Green Hornet #2
Amy Chu (Writer), German Erramouspe (Artist), Brittany Pezzillo (Colours), Tom Napolitano (Letters)
4 April, 2018
There is a new Green Hornet in Century City and she isn’t afraid to kick ass. Mulan Hayashi has taken over the mantle from Britt Reid Jr., now missing for over three weeks following a trip to Istanbul. The city needs to be protected and Mulan is the best person for the job, with her father Kato Hayashi acting as sidekick and mentor.
Though Mulan fights crime at night, during the day she is still a reporter on the city beat for The Daily Sentinel. While her father concerns himself with a mysterious entity that is buying up shares in the company, Mulan and fellow reporter Tai Thomas investigate Reid Jr.’s disappearance. Their search leads them to Istanbul, aboard the luxurious ship of one Sebastian Cabot, a friend of Reid Jr.’s. Cabot was ostensibly the last person to see Reid Jr. before his disappearance and Mulan hopes for answers. But once aboard his ship, Cabot, Mulan and Tai are attacked by masked men. Can Mulan save the day and find Reid Jr.?
Writer Amy Chu is an excellent choice for this new Green Hornet series. She brings a lot of diversity to the cast; alongside protagonists Kato and Mulan Hayashi, Chu includes Tai Thomas, who is African-American. I also like that Chu has refused to indulge in one-dimensional tropes for her characters of colour. They are fully developed as characters, with missions and narrative arcs which could easily have been written with a white character in mind. It speaks to the importance of diversity behind the scenes.
There is a fair amount of action in this comic, an improvement over the first issue, and it helps propel the story forward. Opening with an action scene is a great way to re-introduce readers to the characters and to set the pace of the story. Readers also get a glimpse into the dynamic between the father-daughter crime-fighting duo, which we had not seen much of earlier. The opening scene also works as a reminder of Green Hornet and Kato’s superhero mission—to thwart crime by pretending to be criminals. Unfortunately, this tactic means the law is never on their side.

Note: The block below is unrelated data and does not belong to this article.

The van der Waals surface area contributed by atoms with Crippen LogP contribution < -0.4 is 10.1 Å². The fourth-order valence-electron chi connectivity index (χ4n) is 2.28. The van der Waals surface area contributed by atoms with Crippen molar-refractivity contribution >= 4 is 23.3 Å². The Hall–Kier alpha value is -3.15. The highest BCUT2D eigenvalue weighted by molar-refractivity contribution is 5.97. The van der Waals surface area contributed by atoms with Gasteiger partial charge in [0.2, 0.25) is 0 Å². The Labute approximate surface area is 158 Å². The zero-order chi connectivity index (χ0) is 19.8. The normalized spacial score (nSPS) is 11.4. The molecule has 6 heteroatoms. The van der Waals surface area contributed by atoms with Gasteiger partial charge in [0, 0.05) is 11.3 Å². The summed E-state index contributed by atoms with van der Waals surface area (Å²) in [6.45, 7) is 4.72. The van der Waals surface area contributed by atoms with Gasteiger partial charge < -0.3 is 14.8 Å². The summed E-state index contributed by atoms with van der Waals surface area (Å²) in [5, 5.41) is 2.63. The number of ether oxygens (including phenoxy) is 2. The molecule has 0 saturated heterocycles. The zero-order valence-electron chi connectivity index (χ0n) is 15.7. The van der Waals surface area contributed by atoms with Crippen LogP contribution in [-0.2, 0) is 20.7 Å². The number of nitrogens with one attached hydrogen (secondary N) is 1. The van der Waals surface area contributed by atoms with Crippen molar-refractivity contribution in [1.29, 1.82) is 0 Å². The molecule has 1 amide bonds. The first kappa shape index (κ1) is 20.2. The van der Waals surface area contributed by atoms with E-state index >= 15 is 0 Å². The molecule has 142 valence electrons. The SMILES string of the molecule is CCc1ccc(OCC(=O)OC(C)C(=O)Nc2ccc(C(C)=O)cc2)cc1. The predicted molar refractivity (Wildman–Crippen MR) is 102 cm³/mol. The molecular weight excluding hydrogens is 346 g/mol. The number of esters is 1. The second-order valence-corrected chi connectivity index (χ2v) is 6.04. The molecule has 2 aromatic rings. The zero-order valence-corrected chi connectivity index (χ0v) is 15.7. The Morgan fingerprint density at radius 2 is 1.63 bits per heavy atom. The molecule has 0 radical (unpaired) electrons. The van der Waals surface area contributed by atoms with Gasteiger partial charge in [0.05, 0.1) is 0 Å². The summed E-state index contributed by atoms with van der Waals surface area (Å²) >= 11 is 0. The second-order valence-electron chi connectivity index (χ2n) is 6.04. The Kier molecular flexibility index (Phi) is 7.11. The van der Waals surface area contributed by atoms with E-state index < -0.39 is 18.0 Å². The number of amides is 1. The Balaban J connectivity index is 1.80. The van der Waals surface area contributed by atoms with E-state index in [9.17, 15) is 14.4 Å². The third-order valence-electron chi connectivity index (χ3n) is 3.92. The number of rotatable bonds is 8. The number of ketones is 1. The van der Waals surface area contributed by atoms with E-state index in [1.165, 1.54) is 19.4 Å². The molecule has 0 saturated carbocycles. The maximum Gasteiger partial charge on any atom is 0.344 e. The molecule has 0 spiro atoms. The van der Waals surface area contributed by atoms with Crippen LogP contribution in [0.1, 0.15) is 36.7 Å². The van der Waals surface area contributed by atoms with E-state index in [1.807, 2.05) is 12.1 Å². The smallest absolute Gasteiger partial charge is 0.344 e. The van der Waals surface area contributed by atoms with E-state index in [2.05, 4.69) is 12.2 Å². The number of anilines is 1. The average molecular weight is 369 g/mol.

Considering how exciting an installment this is, one has to question why the art is again so poor. I would still say that German Erramouspe has put in more effort into settings and scenery in this issue, but the characters’ faces are just so … deformed! It is frustrating to see interesting characters drawn this way especially because Brittany Pezzillo’s colours are so vibrant and full of life here, a massive improvement from the overwhelming dark shadows of the first installment. One can practically feel the Mediterranean sun on their skin reading this issue but the squashed faces immediately take one out of the comic.
Barring the character drawings, Erramouspe does try a few different things to move the action along. Insets, irregular-sized panels and sweeping panoramas make this comic much easier on the eyes than issue #1. The shot of Istanbul from the aeroplane is gorgeous; if only the characters could be drawn with a bit more detail.
Following a solid first entry, this second issue continues to build on the world of the Green Hornet. In Mulan, the series has a bright, wise and confident fighter. The first issue focused entirely on Kato Hayashi, keeping Mulan to the side, but here readers get to spend more time with her. By the end of Green Hornet #2, one is guaranteed to want to see Mulan grow more in her role as hero and reporter. Whether this will be possible, however, I am not sure. The book ends with Mulan’s Green Hornet status in a precarious position. It would be great to see the series continue with her in the green cape, though. Mulan is definitely the Green Hornet we need in 2018.